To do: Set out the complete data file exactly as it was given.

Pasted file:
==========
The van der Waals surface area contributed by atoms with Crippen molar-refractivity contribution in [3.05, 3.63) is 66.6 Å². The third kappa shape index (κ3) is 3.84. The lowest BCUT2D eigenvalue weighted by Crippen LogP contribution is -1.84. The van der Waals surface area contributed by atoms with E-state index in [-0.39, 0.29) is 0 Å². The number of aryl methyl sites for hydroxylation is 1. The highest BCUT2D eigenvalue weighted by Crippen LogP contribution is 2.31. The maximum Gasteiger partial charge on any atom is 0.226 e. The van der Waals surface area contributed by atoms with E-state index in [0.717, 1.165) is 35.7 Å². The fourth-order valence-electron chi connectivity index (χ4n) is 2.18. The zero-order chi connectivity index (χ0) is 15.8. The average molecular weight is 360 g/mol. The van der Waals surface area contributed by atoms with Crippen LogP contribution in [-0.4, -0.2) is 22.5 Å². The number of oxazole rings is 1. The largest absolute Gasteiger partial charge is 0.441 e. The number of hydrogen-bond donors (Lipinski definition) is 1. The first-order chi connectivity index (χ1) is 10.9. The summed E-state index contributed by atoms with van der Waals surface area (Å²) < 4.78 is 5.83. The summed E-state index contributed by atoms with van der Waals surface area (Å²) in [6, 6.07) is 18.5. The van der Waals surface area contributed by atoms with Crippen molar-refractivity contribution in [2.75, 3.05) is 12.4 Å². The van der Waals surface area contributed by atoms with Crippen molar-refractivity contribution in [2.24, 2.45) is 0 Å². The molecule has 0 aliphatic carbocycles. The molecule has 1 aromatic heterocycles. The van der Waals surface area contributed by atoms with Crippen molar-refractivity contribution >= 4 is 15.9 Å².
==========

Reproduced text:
The van der Waals surface area contributed by atoms with Crippen molar-refractivity contribution in [3.05, 3.63) is 66.6 Å². The third kappa shape index (κ3) is 3.84. The lowest BCUT2D eigenvalue weighted by Crippen LogP contribution is -1.84. The van der Waals surface area contributed by atoms with E-state index in [-0.39, 0.29) is 0 Å². The number of aryl methyl sites for hydroxylation is 1. The highest BCUT2D eigenvalue weighted by Crippen LogP contribution is 2.31. The maximum Gasteiger partial charge on any atom is 0.226 e. The van der Waals surface area contributed by atoms with E-state index in [0.717, 1.165) is 35.7 Å². The fourth-order valence-electron chi connectivity index (χ4n) is 2.18. The zero-order chi connectivity index (χ0) is 15.8. The average molecular weight is 360 g/mol. The van der Waals surface area contributed by atoms with Crippen LogP contribution in [-0.4, -0.2) is 22.5 Å². The number of oxazole rings is 1. The largest absolute Gasteiger partial charge is 0.441 e. The number of hydrogen-bond donors (Lipinski definition) is 1. The first-order chi connectivity index (χ1) is 10.9. The summed E-state index contributed by atoms with van der Waals surface area (Å²) < 4.78 is 5.83. The summed E-state index contributed by atoms with van der Waals surface area (Å²) in [6, 6.07) is 18.5. The van der Waals surface area contributed by atoms with Crippen molar-refractivity contribution in [2.75, 3.05) is 12.4 Å². The van der Waals surface area contributed by atoms with Crippen molar-refractivity contribution in [2.24, 2.45) is 0 Å². The molecule has 0 aliphatic carbocycles. The molecule has 1 aromatic heterocycles. The van der Waals surface area contributed by atoms with Crippen molar-refractivity contribution >= 4 is 15.9 Å².